During the first, and most complex, surgery, Hopper begins with an osteotomy (cut in a bone) to separate the child’s entire face from its attachments at the skull base – a technique that makes the entire face loose and able to move as one single piece. Then, he wires the upper and lower jaws shut and creates a metal hinge at the top of the nose that allows a brace called a midface distraction device (in concert with paired mandible distraction devices) to swing the entire face forward in the weeks after surgery. This movement unlocks the breathing space behind the jaws and nose. A U-shaped distractor wraps around the sides of the child’s head and attaches to the skull with special screws and to the lower jaw with pins that pass across the face in front of the spinal cord.
Once the surgery is complete, the devices are activated at a slow rate to gently rotate the child’s face into its new position over a month’s time. Since the child is an outpatient (but remains close to the hospital during this phase), a parent or caregiver uses a special tool to turn the distractor one to two millimeters a day – much like tightening braces on teeth. The daily turning keeps tension on the distractor and very gradually moves the cuts in the jaw bones apart. A taffylike substance called generative tissue forms in the gaps between the face and the skull base. Once Hopper determines that the bones are in the right position, the turning stops and the generative tissue begins to turn to hardened bone, forming a longer lower jaw and a newly positioned upper jaw.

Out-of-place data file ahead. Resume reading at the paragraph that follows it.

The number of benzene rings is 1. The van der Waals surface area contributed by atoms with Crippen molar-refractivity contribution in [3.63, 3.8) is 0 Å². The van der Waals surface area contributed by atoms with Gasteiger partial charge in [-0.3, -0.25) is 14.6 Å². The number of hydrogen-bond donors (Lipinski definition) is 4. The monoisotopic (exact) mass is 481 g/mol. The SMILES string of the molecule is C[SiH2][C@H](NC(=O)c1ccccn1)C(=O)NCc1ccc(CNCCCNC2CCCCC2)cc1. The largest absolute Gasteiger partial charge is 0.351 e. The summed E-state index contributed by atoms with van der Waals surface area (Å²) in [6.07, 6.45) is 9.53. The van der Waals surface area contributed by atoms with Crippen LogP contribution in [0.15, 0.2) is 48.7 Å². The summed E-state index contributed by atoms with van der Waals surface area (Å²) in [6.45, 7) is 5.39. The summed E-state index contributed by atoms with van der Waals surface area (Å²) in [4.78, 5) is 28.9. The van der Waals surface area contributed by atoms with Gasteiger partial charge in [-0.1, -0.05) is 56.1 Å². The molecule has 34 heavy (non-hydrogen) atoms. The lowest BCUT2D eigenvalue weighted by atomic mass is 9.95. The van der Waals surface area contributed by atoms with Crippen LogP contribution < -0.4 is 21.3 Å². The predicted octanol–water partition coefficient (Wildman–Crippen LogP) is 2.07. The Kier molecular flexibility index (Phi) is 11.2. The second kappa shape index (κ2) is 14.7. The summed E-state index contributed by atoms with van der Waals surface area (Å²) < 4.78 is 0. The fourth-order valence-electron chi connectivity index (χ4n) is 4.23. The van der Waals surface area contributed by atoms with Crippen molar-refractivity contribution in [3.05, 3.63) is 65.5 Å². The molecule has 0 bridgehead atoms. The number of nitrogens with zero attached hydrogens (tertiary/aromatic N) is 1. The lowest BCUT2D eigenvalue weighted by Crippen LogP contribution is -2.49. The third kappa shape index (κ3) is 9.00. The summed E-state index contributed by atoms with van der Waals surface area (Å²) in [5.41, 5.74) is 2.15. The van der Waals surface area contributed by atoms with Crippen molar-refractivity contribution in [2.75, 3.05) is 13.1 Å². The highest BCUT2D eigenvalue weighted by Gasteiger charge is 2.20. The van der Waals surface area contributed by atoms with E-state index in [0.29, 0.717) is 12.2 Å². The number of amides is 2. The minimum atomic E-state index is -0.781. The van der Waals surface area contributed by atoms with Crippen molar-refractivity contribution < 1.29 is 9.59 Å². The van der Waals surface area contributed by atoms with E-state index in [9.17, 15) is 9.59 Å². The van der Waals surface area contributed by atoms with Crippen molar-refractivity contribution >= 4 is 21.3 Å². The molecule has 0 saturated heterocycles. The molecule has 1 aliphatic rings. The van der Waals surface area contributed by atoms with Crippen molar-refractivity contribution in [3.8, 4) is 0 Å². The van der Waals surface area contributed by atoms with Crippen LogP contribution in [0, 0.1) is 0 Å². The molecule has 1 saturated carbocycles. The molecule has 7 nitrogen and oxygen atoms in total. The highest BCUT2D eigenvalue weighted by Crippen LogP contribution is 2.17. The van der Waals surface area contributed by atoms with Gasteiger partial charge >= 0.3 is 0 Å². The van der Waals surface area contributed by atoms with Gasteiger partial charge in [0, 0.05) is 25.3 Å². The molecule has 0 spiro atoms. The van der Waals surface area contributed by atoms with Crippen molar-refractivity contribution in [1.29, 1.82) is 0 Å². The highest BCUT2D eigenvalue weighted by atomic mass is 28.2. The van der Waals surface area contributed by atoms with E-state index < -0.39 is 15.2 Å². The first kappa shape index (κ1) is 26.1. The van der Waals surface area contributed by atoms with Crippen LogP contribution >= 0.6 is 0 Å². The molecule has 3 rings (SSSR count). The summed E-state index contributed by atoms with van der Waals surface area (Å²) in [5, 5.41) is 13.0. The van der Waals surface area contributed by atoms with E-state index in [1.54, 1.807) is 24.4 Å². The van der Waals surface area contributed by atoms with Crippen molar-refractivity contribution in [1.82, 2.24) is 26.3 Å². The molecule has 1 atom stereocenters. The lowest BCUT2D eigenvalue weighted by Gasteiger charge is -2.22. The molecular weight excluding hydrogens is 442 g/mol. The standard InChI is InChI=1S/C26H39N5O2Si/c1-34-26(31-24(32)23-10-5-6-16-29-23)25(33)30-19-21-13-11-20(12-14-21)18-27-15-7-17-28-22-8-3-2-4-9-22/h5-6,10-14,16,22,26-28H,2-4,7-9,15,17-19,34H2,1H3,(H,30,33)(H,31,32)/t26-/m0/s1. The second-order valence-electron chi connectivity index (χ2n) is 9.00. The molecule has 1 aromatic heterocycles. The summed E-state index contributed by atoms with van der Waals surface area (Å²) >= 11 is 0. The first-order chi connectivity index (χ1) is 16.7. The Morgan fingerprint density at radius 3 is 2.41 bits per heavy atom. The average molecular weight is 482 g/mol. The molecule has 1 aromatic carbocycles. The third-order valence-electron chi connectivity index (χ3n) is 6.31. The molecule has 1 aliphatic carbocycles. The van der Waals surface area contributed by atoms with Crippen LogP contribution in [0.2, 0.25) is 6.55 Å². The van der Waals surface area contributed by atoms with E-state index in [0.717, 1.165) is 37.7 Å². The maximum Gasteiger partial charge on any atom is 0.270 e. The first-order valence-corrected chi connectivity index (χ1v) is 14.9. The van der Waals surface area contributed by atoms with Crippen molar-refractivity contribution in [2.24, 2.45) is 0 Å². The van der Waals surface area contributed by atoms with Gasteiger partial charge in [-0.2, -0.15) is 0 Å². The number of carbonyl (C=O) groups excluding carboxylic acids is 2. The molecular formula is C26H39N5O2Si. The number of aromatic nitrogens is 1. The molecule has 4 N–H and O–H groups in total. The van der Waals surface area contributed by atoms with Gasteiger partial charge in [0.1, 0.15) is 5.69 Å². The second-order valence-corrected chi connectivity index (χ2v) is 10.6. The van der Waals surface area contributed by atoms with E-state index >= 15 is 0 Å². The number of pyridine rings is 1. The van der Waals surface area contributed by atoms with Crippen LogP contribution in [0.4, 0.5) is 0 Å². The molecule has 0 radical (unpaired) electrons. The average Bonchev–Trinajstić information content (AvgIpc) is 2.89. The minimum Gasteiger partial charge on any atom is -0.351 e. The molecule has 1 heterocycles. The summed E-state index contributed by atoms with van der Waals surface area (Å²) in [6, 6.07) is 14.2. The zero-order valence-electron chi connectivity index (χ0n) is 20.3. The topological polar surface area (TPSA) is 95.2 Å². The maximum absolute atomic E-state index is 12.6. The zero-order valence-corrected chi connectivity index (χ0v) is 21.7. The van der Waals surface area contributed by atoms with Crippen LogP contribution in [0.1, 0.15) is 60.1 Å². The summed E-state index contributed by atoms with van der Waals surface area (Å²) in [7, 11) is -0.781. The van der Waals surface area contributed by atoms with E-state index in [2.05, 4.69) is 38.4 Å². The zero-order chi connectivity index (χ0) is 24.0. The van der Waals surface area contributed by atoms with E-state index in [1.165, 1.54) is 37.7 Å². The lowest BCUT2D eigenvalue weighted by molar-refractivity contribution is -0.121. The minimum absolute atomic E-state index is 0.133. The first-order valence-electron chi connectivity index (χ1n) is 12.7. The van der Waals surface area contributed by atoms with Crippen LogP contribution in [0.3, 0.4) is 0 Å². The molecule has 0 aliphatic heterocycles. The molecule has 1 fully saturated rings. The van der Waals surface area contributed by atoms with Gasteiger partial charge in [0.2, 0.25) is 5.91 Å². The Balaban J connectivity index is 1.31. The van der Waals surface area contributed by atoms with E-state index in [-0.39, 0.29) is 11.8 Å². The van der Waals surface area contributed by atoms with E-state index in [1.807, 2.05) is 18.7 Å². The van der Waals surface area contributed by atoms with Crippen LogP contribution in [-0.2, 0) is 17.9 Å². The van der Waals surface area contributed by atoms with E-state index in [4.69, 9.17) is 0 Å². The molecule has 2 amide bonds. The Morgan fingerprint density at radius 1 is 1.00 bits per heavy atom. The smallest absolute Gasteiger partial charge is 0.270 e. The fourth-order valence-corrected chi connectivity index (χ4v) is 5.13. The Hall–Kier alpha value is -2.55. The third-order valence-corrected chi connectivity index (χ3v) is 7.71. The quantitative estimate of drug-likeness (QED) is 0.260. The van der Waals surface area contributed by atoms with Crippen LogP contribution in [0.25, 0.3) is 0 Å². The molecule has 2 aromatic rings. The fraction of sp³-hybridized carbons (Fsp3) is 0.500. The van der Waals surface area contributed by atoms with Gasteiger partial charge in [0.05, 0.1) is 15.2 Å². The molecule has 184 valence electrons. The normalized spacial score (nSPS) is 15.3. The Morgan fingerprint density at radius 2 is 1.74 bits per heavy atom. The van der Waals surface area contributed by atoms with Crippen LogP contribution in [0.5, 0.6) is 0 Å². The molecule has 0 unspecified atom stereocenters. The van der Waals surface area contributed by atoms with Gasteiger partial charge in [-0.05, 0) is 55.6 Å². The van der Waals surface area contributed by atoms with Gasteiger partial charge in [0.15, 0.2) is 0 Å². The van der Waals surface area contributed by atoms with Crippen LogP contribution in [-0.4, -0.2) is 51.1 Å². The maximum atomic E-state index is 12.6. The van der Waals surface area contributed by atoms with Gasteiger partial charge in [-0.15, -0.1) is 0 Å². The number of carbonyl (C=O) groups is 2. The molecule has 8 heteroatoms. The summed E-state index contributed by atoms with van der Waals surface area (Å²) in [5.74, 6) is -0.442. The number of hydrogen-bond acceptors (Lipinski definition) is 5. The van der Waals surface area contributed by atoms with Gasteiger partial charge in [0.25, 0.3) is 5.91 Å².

The second surgery is a quick day surgery to release the wires locking the child’s jaw so they can open and close their mouth. At this point, the child goes home still wearing the distractor so that the bones can consolidate fully over a period of two to three months.
Hopper credits the entire craniofacial team as the reason patients and families have been successful during the distraction period. Bay Sittler, a nurse practitioner in the Craniofacial Center, is heavily involved with children undergoing distraction. “This is a huge marathon for a child and their family with different phases. Bay is always there, making sure they’re getting all the care they need and helping avoid all the potential pitfalls. We couldn’t do this without her.”
In the third and final surgery, Hopper and his team take off the distractor, and use bone grafts from the child’s skull to build cheek bones to protect their eyes. During the next three months, the child’s parent or caregiver slowly gets the child used to breathing through their nose and mouth by partially capping their breathing tube. Once the child is able to sleep with their breathing tube completely blocked, they have a sleep study. If it’s normal, the final step is to permanently remove the tracheostomy.
Evidence advances care
Hopper is tracking outcomes of the procedure until his patients finish growing in their mid-to-late teens.
“The old standard of care has a very high relapse rate within a year or two because the lower jaw can’t hold the strain of the entire face,” he says. “Our approach gives much greater stability to the normal tension of the face, because everything is moving together and the entire face is reset to a new normal position. Sometime in the next five years or so, the burden of evidence will become high enough that craniofacial centers around the country and across the world will choose subcranial rotation distraction as the new standard of care.”